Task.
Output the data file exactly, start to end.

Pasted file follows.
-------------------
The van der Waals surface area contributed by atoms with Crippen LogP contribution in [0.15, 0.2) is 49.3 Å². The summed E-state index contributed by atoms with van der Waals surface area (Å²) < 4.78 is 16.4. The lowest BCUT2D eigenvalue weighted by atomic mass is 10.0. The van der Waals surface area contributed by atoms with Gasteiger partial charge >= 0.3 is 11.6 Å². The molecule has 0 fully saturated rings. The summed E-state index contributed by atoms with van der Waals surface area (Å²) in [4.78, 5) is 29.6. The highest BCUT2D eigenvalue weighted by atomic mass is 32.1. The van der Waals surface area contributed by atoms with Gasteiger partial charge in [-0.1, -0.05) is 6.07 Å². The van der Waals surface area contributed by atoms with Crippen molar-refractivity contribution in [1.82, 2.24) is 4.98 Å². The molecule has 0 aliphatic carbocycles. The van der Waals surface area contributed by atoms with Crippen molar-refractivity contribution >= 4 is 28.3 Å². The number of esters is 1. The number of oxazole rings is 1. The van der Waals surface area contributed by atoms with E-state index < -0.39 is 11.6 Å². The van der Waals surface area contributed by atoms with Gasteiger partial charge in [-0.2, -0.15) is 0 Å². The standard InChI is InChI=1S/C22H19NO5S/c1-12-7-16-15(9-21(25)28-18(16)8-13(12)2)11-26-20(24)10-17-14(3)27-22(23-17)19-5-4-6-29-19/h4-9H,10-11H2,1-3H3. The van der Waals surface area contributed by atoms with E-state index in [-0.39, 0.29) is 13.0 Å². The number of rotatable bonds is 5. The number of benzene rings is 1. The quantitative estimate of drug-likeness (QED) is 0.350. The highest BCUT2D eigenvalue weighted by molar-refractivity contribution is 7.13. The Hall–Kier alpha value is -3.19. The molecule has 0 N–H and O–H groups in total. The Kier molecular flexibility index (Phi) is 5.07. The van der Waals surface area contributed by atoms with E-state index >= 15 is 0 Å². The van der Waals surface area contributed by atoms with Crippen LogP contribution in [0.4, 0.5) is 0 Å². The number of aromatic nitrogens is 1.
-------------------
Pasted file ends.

The van der Waals surface area contributed by atoms with Crippen LogP contribution in [0.15, 0.2) is 49.3 Å². The summed E-state index contributed by atoms with van der Waals surface area (Å²) < 4.78 is 16.4. The lowest BCUT2D eigenvalue weighted by atomic mass is 10.0. The van der Waals surface area contributed by atoms with Gasteiger partial charge >= 0.3 is 11.6 Å². The molecule has 0 fully saturated rings. The summed E-state index contributed by atoms with van der Waals surface area (Å²) in [4.78, 5) is 29.6. The highest BCUT2D eigenvalue weighted by atomic mass is 32.1. The van der Waals surface area contributed by atoms with Gasteiger partial charge in [-0.1, -0.05) is 6.07 Å². The van der Waals surface area contributed by atoms with Crippen molar-refractivity contribution in [1.82, 2.24) is 4.98 Å². The molecule has 0 aliphatic carbocycles. The van der Waals surface area contributed by atoms with Crippen molar-refractivity contribution >= 4 is 28.3 Å². The number of esters is 1. The number of oxazole rings is 1. The van der Waals surface area contributed by atoms with E-state index < -0.39 is 11.6 Å². The van der Waals surface area contributed by atoms with Gasteiger partial charge in [-0.2, -0.15) is 0 Å². The standard InChI is InChI=1S/C22H19NO5S/c1-12-7-16-15(9-21(25)28-18(16)8-13(12)2)11-26-20(24)10-17-14(3)27-22(23-17)19-5-4-6-29-19/h4-9H,10-11H2,1-3H3. The van der Waals surface area contributed by atoms with E-state index in [-0.39, 0.29) is 13.0 Å². The number of rotatable bonds is 5. The number of benzene rings is 1. The quantitative estimate of drug-likeness (QED) is 0.350. The highest BCUT2D eigenvalue weighted by molar-refractivity contribution is 7.13. The Hall–Kier alpha value is -3.19. The molecule has 0 N–H and O–H groups in total. The Kier molecular flexibility index (Phi) is 5.07. The van der Waals surface area contributed by atoms with E-state index >= 15 is 0 Å². The van der Waals surface area contributed by atoms with Crippen LogP contribution in [0.4, 0.5) is 0 Å². The number of aromatic nitrogens is 1.